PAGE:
It looks like, no matter how hard they try, Memphis and Richmond politicians just can’t get rid of reminders of their past, and they never will. Here’s a lesson to all the folks out there who are trying to erase our history: you can’t and you won’t! You never will.
This was taken from a Facebook post by the Gordonsville Grays SCV Camp #2301.
“After dropping some hints in the last few weeks, we’re excited to announce that we’re commissioning a new Lee equestrian monument. Location has yet to be determined. We have open offers in our area but if a position in a more prominent location became available we’d consider it.
***Now accepting donations via PayPal to GordonsvilleGrays@gmail.com.”
It seems that nothing is sacred. Statues that were once renowned as cherished artifacts from the past aren’t even safe in cemeteries anymore. It makes me sick that people have no respect for the dead, or for others’ ancestors. Here’s one example.
Atlanta Council members passed a resolution a week ago Monday night declaring that the city should remove the Lion of the Confederacy statue, which has been vandalized, and place it in temporary storage.
The 127-year-old Lion of the Confederacy statue, built by T.M. Brady and dedicated on Confederate Memorial Day in 1894, was erected to honor the 3,000 unknown Confederate soldiers buried at the cemetery. The lion overlooks the graves. Oakland Cemetery is the final resting place of more than 70,000 residents, including famous Atlantans, mayors and governors, and is also home to a 65-foot Confederate obelisk, built in 1870.
Georgia law includes a statute that can make it difficult for local governments to remove a Confederate monument, because it is considered unlawful to damage, relocate or remove a monument dedicated to the United States or the Confederacy. However, the Georgia General Assembly adopted updates to the law last year that allows for “appropriate measures for the preservation, protection and interpretation of such [a] monument or memorial.”
Local governments throughout metro Atlanta have also simply started ignoring the law over the last two years. Council approved a $33,000 contract with Superior Rigging and Erecting Co. to remove the lion statue. The City has not said where it will be located long-term, and did not say when the statue removal would take place.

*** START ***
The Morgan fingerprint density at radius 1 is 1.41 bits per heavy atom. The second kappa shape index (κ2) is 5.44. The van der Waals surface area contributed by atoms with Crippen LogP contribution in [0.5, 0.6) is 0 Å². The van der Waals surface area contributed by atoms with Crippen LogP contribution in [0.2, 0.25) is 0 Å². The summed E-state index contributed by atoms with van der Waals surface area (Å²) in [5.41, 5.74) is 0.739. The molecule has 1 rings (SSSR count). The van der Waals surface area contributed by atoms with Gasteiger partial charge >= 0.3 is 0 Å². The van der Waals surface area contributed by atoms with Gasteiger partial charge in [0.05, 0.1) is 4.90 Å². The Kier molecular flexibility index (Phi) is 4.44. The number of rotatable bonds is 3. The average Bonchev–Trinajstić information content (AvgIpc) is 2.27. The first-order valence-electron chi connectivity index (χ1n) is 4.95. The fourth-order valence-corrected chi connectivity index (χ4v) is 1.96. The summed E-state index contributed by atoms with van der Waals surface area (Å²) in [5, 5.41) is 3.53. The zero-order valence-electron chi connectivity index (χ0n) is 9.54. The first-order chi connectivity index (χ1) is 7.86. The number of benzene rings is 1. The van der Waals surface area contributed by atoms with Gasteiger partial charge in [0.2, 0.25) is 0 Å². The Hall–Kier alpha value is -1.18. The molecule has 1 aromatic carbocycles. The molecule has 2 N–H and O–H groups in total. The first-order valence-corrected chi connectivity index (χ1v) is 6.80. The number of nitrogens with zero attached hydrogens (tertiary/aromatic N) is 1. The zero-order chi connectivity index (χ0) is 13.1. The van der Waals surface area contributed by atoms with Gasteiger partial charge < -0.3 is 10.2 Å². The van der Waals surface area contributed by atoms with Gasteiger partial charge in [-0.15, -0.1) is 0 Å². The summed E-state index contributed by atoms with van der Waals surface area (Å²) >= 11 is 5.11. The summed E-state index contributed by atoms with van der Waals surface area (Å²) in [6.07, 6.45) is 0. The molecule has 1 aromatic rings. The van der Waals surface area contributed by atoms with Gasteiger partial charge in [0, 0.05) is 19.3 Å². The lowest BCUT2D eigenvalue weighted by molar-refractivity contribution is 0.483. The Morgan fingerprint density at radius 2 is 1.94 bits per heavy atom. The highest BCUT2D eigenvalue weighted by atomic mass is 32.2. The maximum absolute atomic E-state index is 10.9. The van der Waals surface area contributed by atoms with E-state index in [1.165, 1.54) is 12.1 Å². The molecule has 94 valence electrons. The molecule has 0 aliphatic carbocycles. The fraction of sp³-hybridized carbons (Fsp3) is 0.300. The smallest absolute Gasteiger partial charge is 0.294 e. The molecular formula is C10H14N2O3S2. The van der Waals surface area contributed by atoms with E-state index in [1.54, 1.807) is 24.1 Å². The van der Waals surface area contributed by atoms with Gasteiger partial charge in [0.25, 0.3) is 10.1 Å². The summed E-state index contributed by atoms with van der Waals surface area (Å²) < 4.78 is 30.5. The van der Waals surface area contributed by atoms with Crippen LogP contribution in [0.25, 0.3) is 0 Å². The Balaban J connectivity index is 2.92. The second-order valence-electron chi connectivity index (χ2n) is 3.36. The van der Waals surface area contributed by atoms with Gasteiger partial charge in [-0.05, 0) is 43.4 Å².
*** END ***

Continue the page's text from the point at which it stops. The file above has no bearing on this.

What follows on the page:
(Article courtesy of the Dixie Heritage Newsletter, August 26, 2021 ed.)
It looks like the city of Richmond is in a sticky situation, and Mayor Stoney’s plans have been foiled…at least for the time being. I guess Stoney never got the memo stating that if you take down your monuments, you erase your history, and then history is bound to repeat itself.
JUST TWO LITTLE THINGS
The City of Richmond apparently never has owned one of the Confederate monuments it is trying to get rid of. That’s the statue of Gen. A.P. Hill that has stood since 1892 at what is now the intersection of Laburnum Avenue and Hermitage Road.
Seeking to match Monument Avenue with its statue of Confederate Gen. Robert E. Lee, cigarette magnate Lewis Ginter arranged with the Hill family for Gen. Hill’s body to be moved from Hollywood Cemetery and reinterred at the current site, and then commissioned the statue as an oversized grave marker.
Apparently, the City never required Mr. Ginter to give the property or the statue to the city. The City Attorney’s Office conducted an extensive search of property records after receiving a query from city resident Michael Sarahan and, according to Mr. Sarahan, “found no record of a deed or other document conveying property rights to the City.” Mr. Sarahan said that James Nolan, press secretary to Mayor Levar M. Stoney, confirmed that the city has found nothing in the way of a record of a legal transfer.
Mr. Sarahan, a former assistant city attorney, said that finding indicates the statue is not an improper encroachment. For the city, the fact it has no evident ownership means it will need to do one of the following: undertake condemnation proceedings to acquire the property, force the sale for delinquent property taxes and buy it at auction, or find the heirs of the last known owner and have them agree to relinquish their rights.
The Stoney administration had indicated that there is a deal with the family, which has agreed to relocate the statue, pedestal and grave (issue #2). Whether the family will voluntarily proceed with removal now that the City does not own the property (issue #1) is unknown.
(Article courtesy of the Dixie Heritage Newsletter, July 23, 2021 ed.)
Last Monday night, the Charlottesville City Council unanamously voted to remove two Confederate statues from the city’s public parks. Now citizens have thirty days to come up with new plans for the statues of Robert E. Lee and Stonewall Jackson. “According to city documents, Charlottesville is requesting proposals for any museum, historical society, government or military battlefield interested in acquiring the Statues, or either of them, for relocation and placement.”
PUSH TO REMOVE CONFEDERATE STATUES IN CHARLOTTESVILLE BEFORE FOURTH ANNIVERSARY OF DEADLY RALLY
By: Jessie Cohen
Jun 22, 2021
CHARLOTTESVILLE, Virginia — Advocates in Charlottesville, Virginia are working to remove the city’s Confederate statues before the four-year anniversary of the deadly rally later this summer. This comes after the City Council unanimously voted to remove the statues.
Zyahna Bryant, a young activist and change maker, has been trying to make this happen for the last five years. She authored the original petition to take down the Robert E. Lee Statue in 2016.